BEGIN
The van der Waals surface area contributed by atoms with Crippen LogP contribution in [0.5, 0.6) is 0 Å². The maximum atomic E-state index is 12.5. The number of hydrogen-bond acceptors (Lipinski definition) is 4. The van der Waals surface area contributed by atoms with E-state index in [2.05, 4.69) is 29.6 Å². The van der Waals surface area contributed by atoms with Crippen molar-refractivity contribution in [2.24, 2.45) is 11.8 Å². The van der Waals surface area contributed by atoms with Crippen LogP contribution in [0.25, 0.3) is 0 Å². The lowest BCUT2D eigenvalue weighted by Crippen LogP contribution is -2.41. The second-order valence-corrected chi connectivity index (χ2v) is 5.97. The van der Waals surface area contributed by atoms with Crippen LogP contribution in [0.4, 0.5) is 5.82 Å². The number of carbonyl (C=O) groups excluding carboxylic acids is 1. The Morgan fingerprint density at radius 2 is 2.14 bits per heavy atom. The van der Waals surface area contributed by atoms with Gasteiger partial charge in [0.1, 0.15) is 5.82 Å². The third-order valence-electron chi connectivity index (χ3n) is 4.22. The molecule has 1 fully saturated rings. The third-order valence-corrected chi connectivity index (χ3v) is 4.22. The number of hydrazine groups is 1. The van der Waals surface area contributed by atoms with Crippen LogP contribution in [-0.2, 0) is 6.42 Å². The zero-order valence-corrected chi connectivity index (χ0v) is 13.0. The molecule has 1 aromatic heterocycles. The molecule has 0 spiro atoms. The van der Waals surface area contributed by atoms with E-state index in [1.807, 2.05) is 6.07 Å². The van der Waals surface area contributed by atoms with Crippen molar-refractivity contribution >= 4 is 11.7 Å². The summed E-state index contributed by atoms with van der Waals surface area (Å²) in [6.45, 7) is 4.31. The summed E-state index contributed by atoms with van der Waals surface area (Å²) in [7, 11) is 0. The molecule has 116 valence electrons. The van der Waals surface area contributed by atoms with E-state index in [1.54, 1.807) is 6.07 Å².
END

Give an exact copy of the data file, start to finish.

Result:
The van der Waals surface area contributed by atoms with Crippen LogP contribution in [0.5, 0.6) is 0 Å². The maximum atomic E-state index is 12.5. The number of hydrogen-bond acceptors (Lipinski definition) is 4. The van der Waals surface area contributed by atoms with E-state index in [2.05, 4.69) is 29.6 Å². The van der Waals surface area contributed by atoms with Crippen molar-refractivity contribution in [2.24, 2.45) is 11.8 Å². The van der Waals surface area contributed by atoms with Crippen LogP contribution in [0.25, 0.3) is 0 Å². The lowest BCUT2D eigenvalue weighted by Crippen LogP contribution is -2.41. The second-order valence-corrected chi connectivity index (χ2v) is 5.97. The van der Waals surface area contributed by atoms with Crippen LogP contribution in [0.4, 0.5) is 5.82 Å². The number of carbonyl (C=O) groups excluding carboxylic acids is 1. The Morgan fingerprint density at radius 2 is 2.14 bits per heavy atom. The van der Waals surface area contributed by atoms with Gasteiger partial charge in [0.1, 0.15) is 5.82 Å². The third-order valence-electron chi connectivity index (χ3n) is 4.22. The molecule has 1 fully saturated rings. The third-order valence-corrected chi connectivity index (χ3v) is 4.22. The number of hydrazine groups is 1. The van der Waals surface area contributed by atoms with Crippen LogP contribution in [-0.2, 0) is 6.42 Å². The zero-order valence-corrected chi connectivity index (χ0v) is 13.0. The molecule has 1 aromatic heterocycles. The molecule has 0 spiro atoms. The van der Waals surface area contributed by atoms with E-state index in [1.807, 2.05) is 6.07 Å². The van der Waals surface area contributed by atoms with Crippen molar-refractivity contribution >= 4 is 11.7 Å². The summed E-state index contributed by atoms with van der Waals surface area (Å²) in [6.45, 7) is 4.31. The summed E-state index contributed by atoms with van der Waals surface area (Å²) in [7, 11) is 0. The molecule has 116 valence electrons. The van der Waals surface area contributed by atoms with E-state index in [1.54, 1.807) is 6.07 Å².